Cosmetics and Pet Food Now Part of Canada’s Thriving Hidden Exports
By Esther Tanquintic-Misa | May 29, 2014 3:31 PM EST
It seems Canada may well include in its list of official exports other items apart from natural resources. A new report from the Conference Board of Canada said cosmetics and pet food are now also two of the country's biggest exports. The other three are high-tech imaging devices, synthetic rubber and sodium chlorate.
REUTERS/Jorge Dan Lopez
A dog scavenges among cow carcasses in the "Cholojeros" zone next to the railway lines at Zona 18, in Guatemala City May 6, 2014. Most of the beef consumed in the city is produced in the Cholojeros zone, according to the Ministry of Agriculture Livestock and Food (MAGA) of Guatemala. The long-standing area got its name from the word "cholojo", which means animal intestines in Guatemala. Picture taken May 6, 2014. REUTERS/Jorge Dan Lopez (GUATEMALA - Tags: SOCIETY FOOD ANIMALS)
Kristelle Audet, economist with the Canadian Industrial Outlook, said most perceive Canada is good only at shipping out natural resources.
"Very few people think of Canada as being a global player in the cosmetics industry or being competitive at manufacturing and exporting high-tech equipment or chemicals," Audet said in a release. "However, they are among some of Canada's hidden export success stories -- it comes down to creating innovative products for niche markets."
The 'Competing Globally: Canada's Hidden Success Stories' report highlighted five little-known products from the non-primary sector for which Canada is globally competitive:
- Cosmetics - Canada is the world's tenth largest exporter of cosmetic products, accounting for three per cent of global cosmetics trade. Our competiveness at exporting cosmetics rests on our proximity to the U.S. and on Canadian companies' ability to establish themselves at an early stage in fast-growth markets.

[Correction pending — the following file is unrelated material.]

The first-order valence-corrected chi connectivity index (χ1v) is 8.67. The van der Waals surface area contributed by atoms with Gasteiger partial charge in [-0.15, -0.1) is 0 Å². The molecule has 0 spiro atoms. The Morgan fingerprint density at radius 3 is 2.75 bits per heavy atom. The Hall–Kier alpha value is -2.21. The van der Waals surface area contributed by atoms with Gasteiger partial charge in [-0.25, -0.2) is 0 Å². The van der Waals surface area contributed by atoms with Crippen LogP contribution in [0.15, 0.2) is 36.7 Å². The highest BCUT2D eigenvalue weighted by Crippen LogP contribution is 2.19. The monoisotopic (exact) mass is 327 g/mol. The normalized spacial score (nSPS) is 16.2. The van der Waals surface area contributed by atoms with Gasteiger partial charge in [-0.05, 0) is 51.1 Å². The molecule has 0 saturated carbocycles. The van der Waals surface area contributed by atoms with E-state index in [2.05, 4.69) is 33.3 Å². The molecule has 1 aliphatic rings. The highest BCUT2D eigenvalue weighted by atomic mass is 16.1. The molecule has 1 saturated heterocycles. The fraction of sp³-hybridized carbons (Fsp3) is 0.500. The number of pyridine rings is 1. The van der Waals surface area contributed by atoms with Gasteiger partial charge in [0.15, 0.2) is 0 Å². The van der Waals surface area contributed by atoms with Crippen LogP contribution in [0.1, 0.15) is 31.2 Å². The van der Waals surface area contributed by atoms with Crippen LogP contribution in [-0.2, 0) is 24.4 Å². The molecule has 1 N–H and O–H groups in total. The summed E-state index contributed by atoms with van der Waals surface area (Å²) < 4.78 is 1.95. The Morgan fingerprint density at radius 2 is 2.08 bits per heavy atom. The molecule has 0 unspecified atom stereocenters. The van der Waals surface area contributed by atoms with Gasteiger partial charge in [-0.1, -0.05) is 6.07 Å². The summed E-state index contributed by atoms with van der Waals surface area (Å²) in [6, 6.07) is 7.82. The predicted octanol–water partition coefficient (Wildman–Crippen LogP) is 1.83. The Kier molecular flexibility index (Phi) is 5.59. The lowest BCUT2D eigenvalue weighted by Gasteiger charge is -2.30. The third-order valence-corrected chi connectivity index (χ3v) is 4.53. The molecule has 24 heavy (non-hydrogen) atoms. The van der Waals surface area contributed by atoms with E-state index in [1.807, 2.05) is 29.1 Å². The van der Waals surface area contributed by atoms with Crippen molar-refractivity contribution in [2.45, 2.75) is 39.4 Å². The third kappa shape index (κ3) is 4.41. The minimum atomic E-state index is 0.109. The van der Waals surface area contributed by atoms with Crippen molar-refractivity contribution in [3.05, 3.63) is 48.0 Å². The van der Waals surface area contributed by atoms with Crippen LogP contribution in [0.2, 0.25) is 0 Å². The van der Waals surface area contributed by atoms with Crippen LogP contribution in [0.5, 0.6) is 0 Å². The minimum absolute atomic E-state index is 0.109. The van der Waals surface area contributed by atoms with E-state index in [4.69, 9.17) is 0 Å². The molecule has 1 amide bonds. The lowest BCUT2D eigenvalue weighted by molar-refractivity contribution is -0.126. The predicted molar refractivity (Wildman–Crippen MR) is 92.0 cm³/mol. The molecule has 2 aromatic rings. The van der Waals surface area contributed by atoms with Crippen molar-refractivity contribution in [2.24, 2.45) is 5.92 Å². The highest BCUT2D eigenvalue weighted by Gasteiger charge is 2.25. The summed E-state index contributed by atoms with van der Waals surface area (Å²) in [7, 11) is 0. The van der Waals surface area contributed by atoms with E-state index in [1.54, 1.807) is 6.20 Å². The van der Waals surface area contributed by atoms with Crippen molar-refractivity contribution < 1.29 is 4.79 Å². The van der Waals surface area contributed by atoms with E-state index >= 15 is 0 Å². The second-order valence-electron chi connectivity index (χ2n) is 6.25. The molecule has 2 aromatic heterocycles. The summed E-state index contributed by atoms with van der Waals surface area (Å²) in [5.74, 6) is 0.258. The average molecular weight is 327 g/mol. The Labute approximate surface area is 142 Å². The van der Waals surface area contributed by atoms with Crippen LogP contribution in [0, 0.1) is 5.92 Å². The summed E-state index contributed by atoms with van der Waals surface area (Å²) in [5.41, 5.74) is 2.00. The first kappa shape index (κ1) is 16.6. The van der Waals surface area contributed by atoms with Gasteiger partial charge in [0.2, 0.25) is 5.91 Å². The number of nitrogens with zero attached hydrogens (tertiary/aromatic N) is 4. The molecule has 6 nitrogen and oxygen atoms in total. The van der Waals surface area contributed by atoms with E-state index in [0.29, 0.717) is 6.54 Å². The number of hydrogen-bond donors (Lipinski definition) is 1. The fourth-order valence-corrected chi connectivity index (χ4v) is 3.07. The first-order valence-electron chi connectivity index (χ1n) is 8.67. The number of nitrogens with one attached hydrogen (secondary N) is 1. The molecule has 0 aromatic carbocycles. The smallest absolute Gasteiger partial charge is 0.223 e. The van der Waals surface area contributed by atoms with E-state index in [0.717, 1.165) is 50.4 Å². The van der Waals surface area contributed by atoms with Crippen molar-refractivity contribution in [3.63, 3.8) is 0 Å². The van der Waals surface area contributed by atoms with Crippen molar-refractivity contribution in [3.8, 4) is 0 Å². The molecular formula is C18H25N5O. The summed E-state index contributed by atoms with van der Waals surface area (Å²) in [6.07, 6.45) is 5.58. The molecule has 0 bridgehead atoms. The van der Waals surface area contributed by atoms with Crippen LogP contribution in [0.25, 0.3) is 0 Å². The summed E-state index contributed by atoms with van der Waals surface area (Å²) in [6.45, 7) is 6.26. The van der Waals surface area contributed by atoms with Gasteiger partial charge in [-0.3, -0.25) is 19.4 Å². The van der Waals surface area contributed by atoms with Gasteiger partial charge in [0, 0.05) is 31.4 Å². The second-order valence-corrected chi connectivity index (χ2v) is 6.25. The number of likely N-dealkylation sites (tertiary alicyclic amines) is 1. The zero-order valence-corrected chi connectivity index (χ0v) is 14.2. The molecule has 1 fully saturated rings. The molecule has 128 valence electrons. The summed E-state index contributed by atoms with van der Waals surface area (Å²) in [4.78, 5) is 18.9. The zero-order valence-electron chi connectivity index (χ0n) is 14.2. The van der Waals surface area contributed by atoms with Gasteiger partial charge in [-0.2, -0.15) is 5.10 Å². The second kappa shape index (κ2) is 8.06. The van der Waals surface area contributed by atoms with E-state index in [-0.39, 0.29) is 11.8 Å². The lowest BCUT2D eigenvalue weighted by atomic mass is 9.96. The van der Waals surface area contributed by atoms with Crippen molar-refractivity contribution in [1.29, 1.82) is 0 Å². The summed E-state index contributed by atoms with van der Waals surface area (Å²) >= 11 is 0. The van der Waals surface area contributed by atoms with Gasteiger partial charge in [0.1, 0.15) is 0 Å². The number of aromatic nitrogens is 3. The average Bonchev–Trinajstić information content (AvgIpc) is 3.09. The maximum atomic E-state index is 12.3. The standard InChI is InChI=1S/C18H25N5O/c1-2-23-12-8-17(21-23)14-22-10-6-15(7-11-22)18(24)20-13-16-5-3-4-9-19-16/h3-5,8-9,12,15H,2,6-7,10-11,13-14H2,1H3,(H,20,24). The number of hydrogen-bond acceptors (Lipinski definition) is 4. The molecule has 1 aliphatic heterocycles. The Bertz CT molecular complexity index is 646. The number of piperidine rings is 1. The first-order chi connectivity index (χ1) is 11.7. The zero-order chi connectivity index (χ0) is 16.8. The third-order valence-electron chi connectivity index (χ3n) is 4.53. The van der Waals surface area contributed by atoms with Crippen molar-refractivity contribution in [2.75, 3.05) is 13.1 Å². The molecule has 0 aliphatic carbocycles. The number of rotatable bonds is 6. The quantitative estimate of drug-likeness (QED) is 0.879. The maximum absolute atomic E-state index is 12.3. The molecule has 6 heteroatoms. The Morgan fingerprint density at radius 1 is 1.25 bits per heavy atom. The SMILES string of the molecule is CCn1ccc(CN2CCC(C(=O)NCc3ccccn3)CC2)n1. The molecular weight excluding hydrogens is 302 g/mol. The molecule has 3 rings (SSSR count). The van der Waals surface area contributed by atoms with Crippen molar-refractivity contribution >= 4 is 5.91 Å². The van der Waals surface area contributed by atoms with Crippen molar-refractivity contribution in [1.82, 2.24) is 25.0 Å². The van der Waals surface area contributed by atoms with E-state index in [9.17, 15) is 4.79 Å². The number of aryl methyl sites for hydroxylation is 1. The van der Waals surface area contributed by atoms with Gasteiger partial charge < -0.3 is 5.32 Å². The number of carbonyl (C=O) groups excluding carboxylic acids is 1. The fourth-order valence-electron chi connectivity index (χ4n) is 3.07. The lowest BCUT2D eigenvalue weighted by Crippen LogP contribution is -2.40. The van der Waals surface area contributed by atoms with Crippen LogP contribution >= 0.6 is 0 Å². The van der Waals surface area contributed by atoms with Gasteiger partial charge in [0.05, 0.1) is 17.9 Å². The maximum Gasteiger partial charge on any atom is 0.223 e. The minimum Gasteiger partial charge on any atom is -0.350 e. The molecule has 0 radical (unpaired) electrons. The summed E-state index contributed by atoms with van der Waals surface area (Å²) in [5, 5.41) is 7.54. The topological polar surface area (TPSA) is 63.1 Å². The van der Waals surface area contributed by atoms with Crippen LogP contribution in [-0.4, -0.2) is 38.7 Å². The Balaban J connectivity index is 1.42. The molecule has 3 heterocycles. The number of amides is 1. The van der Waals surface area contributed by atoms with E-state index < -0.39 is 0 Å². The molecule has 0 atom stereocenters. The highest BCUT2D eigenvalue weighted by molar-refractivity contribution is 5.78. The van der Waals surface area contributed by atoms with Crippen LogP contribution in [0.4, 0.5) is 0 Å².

- Pet food - Canadian exports account for 3.5 per cent of global pet food trade, making us the world's ninth-largest exporter. As in cosmetics, our competitiveness in pet food stems from our proximity to the U.S. market, and manufacturers' success at exporting premium brands to emerging markets. Another key factor behind Canadian pet food manufacturers' competitiveness in foreign markets is the "Made in Canada" advantage. Canada is globally recognized for producing high-quality food products in clean facilities.
- Photonic devices - Canada is the world's tenth largest exporter of photonic devices. Photonic devices include products such as imaging and machine vision systems, 3-D scanners, and light detection and ranging mapping and imaging systems. Our global competitiveness in this industry flows from a large concentration of interconnected organizations (industry clusters) located in Central Canada, as well as an ability to bring highly specialized and innovative products to market.
- Inorganic chemicals - Canada is the world's largest exporter of sodium chlorate, a chemical used as a bleaching agent in the pulp industry. It accounts for 98 per cent of Canadian exports of inorganic chemicals and 75 per cent of global trade for that product. Our global competitiveness at exporting sodium chlorate rests on low electricity costs, ready access to fresh water supplies, and on our proximity to some of the world's largest pulp manufacturing plants, providing us with an undisputable edge in the North American market.
- Synthetic rubber - 80 per cent of Canadian exports of synthetic rubber consist of butyl rubber, a key ingredient in making tires. Canada is the world's fifth largest exporter of butyl rubber, accounting for almost 15 per cent of global trade. Exports of butyl rubber come from a single plant in Sarnia, Ontario and are supported by the petro-chemical industrial cluster located in the area and our proximity to the U.S. market. However, our global competiveness is currently being challenged by other countries, both in the North American and Asian markets.
Canada is renowned for exporting oil, gold, wheat and canola, as well as wood, aircraft and automobiles.
The country's exports could further be diversified if only Canadian companies strive to be globally competitive. Audet described most Canadian companies "lack global ambition," noting few prioritise innovation or market potential beyond their home province.
"As they have little interest in selling their products abroad, most Canadian companies do not feel the pressing need for offering innovative products to be able to compete in world markets," the report said.
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